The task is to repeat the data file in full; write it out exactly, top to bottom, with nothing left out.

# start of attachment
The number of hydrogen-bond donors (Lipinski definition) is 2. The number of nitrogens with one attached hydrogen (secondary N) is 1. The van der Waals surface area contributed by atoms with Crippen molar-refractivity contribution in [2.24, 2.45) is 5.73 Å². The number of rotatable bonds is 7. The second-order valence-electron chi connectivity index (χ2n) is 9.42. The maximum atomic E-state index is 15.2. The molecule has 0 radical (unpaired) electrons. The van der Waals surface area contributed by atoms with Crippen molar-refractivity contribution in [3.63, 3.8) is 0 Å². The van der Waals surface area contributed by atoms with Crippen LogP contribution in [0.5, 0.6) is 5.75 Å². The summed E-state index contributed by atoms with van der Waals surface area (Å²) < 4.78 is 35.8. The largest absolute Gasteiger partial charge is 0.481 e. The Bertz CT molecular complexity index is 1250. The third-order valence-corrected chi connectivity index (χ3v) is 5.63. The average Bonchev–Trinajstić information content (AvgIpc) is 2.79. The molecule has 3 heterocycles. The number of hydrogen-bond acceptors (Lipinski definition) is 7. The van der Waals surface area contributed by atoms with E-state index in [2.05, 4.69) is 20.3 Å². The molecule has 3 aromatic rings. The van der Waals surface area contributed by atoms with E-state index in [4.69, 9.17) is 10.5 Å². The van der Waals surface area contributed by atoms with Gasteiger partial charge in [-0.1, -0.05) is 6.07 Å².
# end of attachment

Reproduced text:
The number of hydrogen-bond donors (Lipinski definition) is 2. The number of nitrogens with one attached hydrogen (secondary N) is 1. The van der Waals surface area contributed by atoms with Crippen molar-refractivity contribution in [2.24, 2.45) is 5.73 Å². The number of rotatable bonds is 7. The second-order valence-electron chi connectivity index (χ2n) is 9.42. The maximum atomic E-state index is 15.2. The molecule has 0 radical (unpaired) electrons. The van der Waals surface area contributed by atoms with Crippen molar-refractivity contribution in [3.63, 3.8) is 0 Å². The van der Waals surface area contributed by atoms with Crippen LogP contribution in [0.5, 0.6) is 5.75 Å². The summed E-state index contributed by atoms with van der Waals surface area (Å²) < 4.78 is 35.8. The largest absolute Gasteiger partial charge is 0.481 e. The Bertz CT molecular complexity index is 1250. The third-order valence-corrected chi connectivity index (χ3v) is 5.63. The average Bonchev–Trinajstić information content (AvgIpc) is 2.79. The molecule has 3 heterocycles. The number of hydrogen-bond acceptors (Lipinski definition) is 7. The van der Waals surface area contributed by atoms with E-state index in [2.05, 4.69) is 20.3 Å². The molecule has 3 aromatic rings. The van der Waals surface area contributed by atoms with E-state index in [4.69, 9.17) is 10.5 Å². The van der Waals surface area contributed by atoms with Gasteiger partial charge in [-0.1, -0.05) is 6.07 Å².